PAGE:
CHICAGO (CBS) — The U. S. Postmaster General defended his agency’s ability to handle an expected flood of mail-in ballots this November.
Louis DeJoy testified before Senate lawmakers during a virtual hearing. DeJoy’s two months on the job have been marred by controversy, after he implemented, then suspended changes. Those changes included the removal of blue mailboxes and a reduction in mail sorting machines.
Democrats have accused the Trump administration of using the postal service to sabotage the upcoming election. DeJoy’s testimony isn’t sitting well with Chicago postal workers. CBS 2 Investigator Megan Hickey has more from Kenwood.
Some postal workers said they see the ins and outs of the delivery system and the inefficiencies they said were caused by cost cutting measures put in place by the U.S. Postmaster General.
June Harris has worked for USPS for 36 years. But you’ve never seen her delivering letters to your doorstep.
“We’re taking the mail, transporting from machines to the vans, to the trailers, so it can get out for delivery,” Harris said.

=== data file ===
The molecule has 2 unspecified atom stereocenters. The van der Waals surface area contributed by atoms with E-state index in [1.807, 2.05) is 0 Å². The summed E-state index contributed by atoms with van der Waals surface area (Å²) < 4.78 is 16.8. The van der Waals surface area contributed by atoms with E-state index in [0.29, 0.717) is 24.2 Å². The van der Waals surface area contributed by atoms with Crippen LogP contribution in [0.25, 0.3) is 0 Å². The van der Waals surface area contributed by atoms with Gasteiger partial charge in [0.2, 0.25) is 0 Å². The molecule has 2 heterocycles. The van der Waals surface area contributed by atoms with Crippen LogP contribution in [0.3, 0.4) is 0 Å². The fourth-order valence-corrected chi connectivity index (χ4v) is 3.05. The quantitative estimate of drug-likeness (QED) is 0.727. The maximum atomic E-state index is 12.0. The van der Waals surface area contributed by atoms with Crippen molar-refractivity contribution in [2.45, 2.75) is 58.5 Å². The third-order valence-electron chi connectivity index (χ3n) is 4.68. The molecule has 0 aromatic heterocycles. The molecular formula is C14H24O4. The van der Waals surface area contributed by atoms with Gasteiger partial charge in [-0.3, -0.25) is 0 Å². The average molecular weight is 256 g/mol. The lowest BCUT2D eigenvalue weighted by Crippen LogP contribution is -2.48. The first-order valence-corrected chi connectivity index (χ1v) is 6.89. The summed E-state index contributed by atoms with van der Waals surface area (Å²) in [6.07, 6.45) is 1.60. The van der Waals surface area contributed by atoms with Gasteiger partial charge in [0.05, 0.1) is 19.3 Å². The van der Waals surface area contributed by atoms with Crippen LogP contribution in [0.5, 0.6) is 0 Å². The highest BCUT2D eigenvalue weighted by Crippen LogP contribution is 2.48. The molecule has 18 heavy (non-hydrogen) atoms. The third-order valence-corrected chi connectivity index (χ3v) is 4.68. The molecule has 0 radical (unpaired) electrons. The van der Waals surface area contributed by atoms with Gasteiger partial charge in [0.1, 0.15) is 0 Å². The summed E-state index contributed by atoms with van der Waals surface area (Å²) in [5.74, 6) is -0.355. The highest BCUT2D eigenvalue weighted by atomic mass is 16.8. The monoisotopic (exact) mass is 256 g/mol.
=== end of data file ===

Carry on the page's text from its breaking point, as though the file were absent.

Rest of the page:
This week the CBS 2 Investigators confirmed the removal of at least two dozen high-volume mail sorting machines in the area. Harris has seen the impact firsthand. She added there have been changes to transportation schedules.
“Some of my dock workers are telling me they have a small window to get mail on the trucks,” Harris said.
Have to let trucks going out that are 80% empty.
“To me, that’s a waste,” Harris said.
She said she feels defensive when her friends and neighbors complain about recent mail delays.
“I understand their frustration, but we’re frustrated too,” Harris said.
Frustrations shared by workers and labor organizations who rallied outside the Hyde Park post office on 46th and Cottage Grove.
On Friday, Postmaster General Louis DeJoy, a major Republican donor and close ally of President Trump, said Postal Service “fully capable” of delivering election mail on time.
But some of his testimony struck the wrong chord.
“DeJoy said that replacing the machines was not necessary,” said Susan Hurley of Chicago Jobs With Justice.
DeJoy also did not plan to replace blue collection boxes that have gone missing as well.
“Since my arrival, we removed 700 collection boxes, of which I had no idea that that was a process,” he said.
While the employees said they appreciate a halt to any further changes until after the election, they’re nervous about November.
DeJoy said they are doubling down on election mail efforts. He said he’s voted by mail for years and said the American public should be able to vote by mail too.